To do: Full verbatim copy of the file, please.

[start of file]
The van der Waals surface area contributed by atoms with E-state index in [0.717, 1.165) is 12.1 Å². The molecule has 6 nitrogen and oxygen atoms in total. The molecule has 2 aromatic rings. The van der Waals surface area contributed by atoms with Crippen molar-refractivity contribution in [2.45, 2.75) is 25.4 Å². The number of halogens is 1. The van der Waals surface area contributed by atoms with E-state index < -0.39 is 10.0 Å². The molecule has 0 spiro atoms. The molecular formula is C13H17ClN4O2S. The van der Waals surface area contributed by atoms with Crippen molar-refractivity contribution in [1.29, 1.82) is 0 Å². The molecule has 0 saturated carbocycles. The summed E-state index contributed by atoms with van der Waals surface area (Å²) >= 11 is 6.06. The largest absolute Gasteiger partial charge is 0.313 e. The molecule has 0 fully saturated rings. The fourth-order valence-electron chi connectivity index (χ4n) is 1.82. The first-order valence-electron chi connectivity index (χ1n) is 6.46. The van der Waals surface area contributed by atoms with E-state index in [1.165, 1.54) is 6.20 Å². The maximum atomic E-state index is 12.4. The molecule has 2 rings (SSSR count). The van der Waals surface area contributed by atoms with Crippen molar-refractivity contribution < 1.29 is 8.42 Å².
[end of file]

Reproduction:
The van der Waals surface area contributed by atoms with E-state index in [0.717, 1.165) is 12.1 Å². The molecule has 6 nitrogen and oxygen atoms in total. The molecule has 2 aromatic rings. The van der Waals surface area contributed by atoms with Crippen molar-refractivity contribution in [2.45, 2.75) is 25.4 Å². The number of halogens is 1. The van der Waals surface area contributed by atoms with E-state index < -0.39 is 10.0 Å². The molecule has 0 spiro atoms. The molecular formula is C13H17ClN4O2S. The van der Waals surface area contributed by atoms with Crippen molar-refractivity contribution in [1.29, 1.82) is 0 Å². The molecule has 0 saturated carbocycles. The summed E-state index contributed by atoms with van der Waals surface area (Å²) >= 11 is 6.06. The largest absolute Gasteiger partial charge is 0.313 e. The molecule has 0 fully saturated rings. The fourth-order valence-electron chi connectivity index (χ4n) is 1.82. The first-order valence-electron chi connectivity index (χ1n) is 6.46. The van der Waals surface area contributed by atoms with E-state index in [1.165, 1.54) is 6.20 Å². The maximum atomic E-state index is 12.4. The molecule has 2 rings (SSSR count). The van der Waals surface area contributed by atoms with Crippen molar-refractivity contribution < 1.29 is 8.42 Å².